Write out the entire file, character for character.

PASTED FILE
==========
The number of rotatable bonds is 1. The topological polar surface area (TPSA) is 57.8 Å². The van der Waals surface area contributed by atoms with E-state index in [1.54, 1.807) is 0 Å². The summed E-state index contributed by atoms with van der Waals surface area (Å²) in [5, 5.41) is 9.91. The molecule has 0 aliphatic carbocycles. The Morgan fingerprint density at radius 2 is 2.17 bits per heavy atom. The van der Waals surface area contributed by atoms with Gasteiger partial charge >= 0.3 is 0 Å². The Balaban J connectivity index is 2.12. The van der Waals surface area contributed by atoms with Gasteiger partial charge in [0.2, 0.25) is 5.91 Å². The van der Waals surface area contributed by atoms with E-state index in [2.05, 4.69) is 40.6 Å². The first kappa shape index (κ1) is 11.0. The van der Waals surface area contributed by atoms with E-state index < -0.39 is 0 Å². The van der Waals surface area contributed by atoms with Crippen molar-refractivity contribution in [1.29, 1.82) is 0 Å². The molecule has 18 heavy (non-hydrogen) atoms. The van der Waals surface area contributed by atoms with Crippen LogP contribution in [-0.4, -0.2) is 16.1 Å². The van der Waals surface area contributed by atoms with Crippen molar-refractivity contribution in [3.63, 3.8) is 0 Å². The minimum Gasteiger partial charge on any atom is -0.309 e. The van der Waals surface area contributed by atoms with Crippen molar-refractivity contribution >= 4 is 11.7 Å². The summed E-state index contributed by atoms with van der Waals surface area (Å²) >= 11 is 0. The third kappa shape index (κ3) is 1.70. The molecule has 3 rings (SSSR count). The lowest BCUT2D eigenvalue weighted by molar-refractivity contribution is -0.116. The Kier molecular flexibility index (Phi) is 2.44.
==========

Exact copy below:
The number of rotatable bonds is 1. The topological polar surface area (TPSA) is 57.8 Å². The van der Waals surface area contributed by atoms with E-state index in [1.54, 1.807) is 0 Å². The summed E-state index contributed by atoms with van der Waals surface area (Å²) in [5, 5.41) is 9.91. The molecule has 0 aliphatic carbocycles. The Morgan fingerprint density at radius 2 is 2.17 bits per heavy atom. The van der Waals surface area contributed by atoms with Gasteiger partial charge >= 0.3 is 0 Å². The Balaban J connectivity index is 2.12. The van der Waals surface area contributed by atoms with Gasteiger partial charge in [0.2, 0.25) is 5.91 Å². The van der Waals surface area contributed by atoms with E-state index in [2.05, 4.69) is 40.6 Å². The first kappa shape index (κ1) is 11.0. The van der Waals surface area contributed by atoms with E-state index < -0.39 is 0 Å². The van der Waals surface area contributed by atoms with Crippen molar-refractivity contribution in [1.29, 1.82) is 0 Å². The molecule has 18 heavy (non-hydrogen) atoms. The van der Waals surface area contributed by atoms with Crippen LogP contribution in [-0.4, -0.2) is 16.1 Å². The van der Waals surface area contributed by atoms with Crippen molar-refractivity contribution in [3.63, 3.8) is 0 Å². The minimum Gasteiger partial charge on any atom is -0.309 e. The van der Waals surface area contributed by atoms with Crippen molar-refractivity contribution >= 4 is 11.7 Å². The summed E-state index contributed by atoms with van der Waals surface area (Å²) >= 11 is 0. The third kappa shape index (κ3) is 1.70. The molecule has 3 rings (SSSR count). The lowest BCUT2D eigenvalue weighted by molar-refractivity contribution is -0.116. The Kier molecular flexibility index (Phi) is 2.44.